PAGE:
Roll the tape forward 8 years, and I find myself enmeshed in the nonsense once again..but realizing that I don’t want the Universe to “give” me another homeless experience to wake me up. I am awake…I know what I need and what will make me happy and how much money I need to achieve it, which is a lot less than what one might think.

    The challenge is to honor our own sense of self and do that, and only that which makes us feel fulfilled and happy.

    Spending my days creating, eating wholesome meals, prepared in my own kitchen, of my small, less than 1000 sq ft. house, with the ability to go outside as much as I want and walk along the beach, or river or stream, wherever I happen to be…that is my idea of having a rich life, which doesn’t require a lot of actual money at all.

    Thank you for this post.

    Stephanie

  2. I think it’s so easy to get caught up in that $1 million idea. I sure know that I have from time to time. But I also know that I’m thankful when $100 comes in or any figure for that matter.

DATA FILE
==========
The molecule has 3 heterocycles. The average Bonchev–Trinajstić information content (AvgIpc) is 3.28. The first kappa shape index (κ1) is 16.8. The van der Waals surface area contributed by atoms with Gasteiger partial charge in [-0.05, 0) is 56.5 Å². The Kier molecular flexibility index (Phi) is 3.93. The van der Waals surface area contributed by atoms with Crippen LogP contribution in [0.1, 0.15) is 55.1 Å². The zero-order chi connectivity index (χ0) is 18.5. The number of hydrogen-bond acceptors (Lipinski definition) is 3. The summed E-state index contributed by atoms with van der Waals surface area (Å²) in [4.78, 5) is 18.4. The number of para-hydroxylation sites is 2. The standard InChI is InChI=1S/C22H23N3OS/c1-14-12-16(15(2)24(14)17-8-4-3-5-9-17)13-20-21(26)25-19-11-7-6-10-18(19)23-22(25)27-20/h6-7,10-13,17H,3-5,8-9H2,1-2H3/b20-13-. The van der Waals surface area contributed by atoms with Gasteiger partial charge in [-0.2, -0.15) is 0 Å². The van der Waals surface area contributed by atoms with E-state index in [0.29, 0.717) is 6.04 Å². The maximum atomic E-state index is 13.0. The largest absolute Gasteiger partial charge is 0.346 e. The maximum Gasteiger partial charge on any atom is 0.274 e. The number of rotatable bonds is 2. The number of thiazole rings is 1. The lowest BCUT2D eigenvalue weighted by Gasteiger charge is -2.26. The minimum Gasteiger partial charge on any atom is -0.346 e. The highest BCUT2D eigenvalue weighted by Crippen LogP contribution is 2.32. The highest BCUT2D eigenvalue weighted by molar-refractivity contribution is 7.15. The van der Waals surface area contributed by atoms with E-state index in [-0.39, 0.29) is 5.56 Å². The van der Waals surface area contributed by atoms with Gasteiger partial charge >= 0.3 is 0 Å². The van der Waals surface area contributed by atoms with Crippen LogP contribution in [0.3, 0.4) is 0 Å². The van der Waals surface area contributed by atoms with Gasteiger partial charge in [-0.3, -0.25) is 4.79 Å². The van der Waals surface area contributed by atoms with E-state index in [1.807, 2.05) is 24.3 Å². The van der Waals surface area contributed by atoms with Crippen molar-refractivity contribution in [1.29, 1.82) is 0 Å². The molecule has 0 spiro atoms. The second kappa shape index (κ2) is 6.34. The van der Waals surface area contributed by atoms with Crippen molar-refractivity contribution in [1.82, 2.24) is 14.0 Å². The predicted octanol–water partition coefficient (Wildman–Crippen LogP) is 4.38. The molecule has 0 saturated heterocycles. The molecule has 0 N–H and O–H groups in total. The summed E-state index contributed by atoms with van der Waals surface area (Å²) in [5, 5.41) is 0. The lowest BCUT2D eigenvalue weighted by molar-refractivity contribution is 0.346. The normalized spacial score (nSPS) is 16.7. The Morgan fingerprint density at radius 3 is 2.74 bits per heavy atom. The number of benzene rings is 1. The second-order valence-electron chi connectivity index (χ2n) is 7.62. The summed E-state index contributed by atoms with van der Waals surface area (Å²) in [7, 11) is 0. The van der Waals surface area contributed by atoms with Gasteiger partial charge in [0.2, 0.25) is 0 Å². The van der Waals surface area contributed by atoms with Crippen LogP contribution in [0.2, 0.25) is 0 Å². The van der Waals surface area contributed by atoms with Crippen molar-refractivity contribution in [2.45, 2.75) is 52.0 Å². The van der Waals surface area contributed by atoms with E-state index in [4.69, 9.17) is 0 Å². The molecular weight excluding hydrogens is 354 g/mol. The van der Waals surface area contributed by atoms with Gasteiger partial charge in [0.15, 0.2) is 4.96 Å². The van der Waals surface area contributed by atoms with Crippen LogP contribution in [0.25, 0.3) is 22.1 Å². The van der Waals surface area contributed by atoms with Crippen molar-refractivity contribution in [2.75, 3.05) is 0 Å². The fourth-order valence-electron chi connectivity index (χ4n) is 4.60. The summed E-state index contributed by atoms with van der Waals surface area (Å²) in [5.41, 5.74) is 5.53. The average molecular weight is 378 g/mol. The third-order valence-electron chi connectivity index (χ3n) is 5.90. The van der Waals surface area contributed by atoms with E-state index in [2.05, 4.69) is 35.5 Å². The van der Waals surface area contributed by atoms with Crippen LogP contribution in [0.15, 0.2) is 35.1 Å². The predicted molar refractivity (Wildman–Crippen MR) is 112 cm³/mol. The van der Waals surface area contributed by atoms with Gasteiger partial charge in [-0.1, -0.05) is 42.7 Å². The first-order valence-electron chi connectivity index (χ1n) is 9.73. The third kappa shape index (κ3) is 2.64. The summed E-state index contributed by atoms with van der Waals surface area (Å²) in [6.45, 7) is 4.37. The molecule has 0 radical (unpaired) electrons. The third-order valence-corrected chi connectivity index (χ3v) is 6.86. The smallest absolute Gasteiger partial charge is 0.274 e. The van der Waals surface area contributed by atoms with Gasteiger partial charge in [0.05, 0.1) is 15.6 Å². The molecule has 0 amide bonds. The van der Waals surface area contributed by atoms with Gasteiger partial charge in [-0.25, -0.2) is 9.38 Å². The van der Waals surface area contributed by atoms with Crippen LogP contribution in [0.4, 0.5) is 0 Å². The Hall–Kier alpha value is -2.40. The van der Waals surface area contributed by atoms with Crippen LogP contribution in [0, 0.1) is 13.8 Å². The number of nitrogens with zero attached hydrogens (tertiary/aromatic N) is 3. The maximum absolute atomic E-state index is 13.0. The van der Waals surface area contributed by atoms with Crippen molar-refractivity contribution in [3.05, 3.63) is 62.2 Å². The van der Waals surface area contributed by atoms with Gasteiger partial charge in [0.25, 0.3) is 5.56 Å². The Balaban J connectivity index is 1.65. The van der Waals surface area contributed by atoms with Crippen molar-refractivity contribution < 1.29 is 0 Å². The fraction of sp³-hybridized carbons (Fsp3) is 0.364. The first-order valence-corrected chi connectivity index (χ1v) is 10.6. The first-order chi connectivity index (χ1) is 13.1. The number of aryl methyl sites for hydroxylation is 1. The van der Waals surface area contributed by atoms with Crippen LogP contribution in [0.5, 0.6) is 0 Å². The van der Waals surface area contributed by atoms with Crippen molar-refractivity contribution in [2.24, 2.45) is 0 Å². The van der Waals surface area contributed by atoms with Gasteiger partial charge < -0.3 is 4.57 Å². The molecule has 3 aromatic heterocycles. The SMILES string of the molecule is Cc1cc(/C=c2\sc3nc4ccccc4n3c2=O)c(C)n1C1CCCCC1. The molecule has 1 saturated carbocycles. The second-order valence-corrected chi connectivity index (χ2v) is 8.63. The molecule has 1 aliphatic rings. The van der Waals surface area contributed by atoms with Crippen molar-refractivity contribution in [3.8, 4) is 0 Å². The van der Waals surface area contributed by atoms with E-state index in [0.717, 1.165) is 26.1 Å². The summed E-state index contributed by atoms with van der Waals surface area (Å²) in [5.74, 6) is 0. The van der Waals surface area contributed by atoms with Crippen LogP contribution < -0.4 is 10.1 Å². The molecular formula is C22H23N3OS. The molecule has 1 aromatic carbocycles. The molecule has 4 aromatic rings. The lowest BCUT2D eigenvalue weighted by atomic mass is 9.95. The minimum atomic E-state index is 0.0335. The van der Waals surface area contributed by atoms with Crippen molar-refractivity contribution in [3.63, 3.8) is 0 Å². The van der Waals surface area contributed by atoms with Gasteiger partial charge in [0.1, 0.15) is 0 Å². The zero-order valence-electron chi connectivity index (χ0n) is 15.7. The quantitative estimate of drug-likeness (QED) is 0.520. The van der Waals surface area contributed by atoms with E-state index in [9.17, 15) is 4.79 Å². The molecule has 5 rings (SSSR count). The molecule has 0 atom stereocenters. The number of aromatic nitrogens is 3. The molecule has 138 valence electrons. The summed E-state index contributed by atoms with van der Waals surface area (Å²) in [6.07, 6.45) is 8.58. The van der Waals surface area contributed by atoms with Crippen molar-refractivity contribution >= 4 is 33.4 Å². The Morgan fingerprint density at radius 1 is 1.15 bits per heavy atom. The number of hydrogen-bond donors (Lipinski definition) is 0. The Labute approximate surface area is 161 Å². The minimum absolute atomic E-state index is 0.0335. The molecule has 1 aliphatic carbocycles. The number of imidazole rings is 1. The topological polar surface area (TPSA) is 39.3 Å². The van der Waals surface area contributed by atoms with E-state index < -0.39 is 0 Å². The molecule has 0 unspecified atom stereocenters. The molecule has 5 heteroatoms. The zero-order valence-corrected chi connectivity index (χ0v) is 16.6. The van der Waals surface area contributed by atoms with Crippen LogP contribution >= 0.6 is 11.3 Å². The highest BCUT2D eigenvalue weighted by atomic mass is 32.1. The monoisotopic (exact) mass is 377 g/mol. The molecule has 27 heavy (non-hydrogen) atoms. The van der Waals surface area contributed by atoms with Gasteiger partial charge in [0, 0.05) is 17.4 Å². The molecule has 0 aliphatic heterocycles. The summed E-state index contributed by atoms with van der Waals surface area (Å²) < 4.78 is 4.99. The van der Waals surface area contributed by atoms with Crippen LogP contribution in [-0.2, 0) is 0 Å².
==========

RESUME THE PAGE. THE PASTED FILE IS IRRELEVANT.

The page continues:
I think that setting a goal you actually think you can achieve is important. It’s not as though once you make it to that point you can’t raise the bar. Sometimes if you set them too high you can’t work out where to even start. Even if that goal is consistently making $200 a week. Goals don’t always have to be huge. Sometimes the little goals give the most reward.

    Thanks for sharing this, Laura!

  3. “I want to make a million dollars.”

    That has a familiar ring to it 😉

    In a time of economic instability it is easier than ever to hold false illusions about what we need. Like Stephanie I am leaning into simplicity. I want to make enough money to sustain my work, be debt free (mortgage aside, that’s another issue) and be my best in the world.

    As you say a million dollars is abstract for most of us though it is not so much money over a lifetime. I have broken down my income goals to what I actually need and it’s not all that much. Getting is the trick! But when you set your sights lower it looks far more possible.

    1. Gwyn, where do you think I get my blog post ideas?!? And I don’t think it’s always about setting your goals lower–maybe you want/need 5 million! If that number is real to you, then go!

      1. I don’t mean set my sights lower really but shorter term. Looking at what I need to earn in a month is far less overwhelming than a long term goal which may be five million.

  4. I would rather read about Stephanie’s experience than have the universe give me one of my own!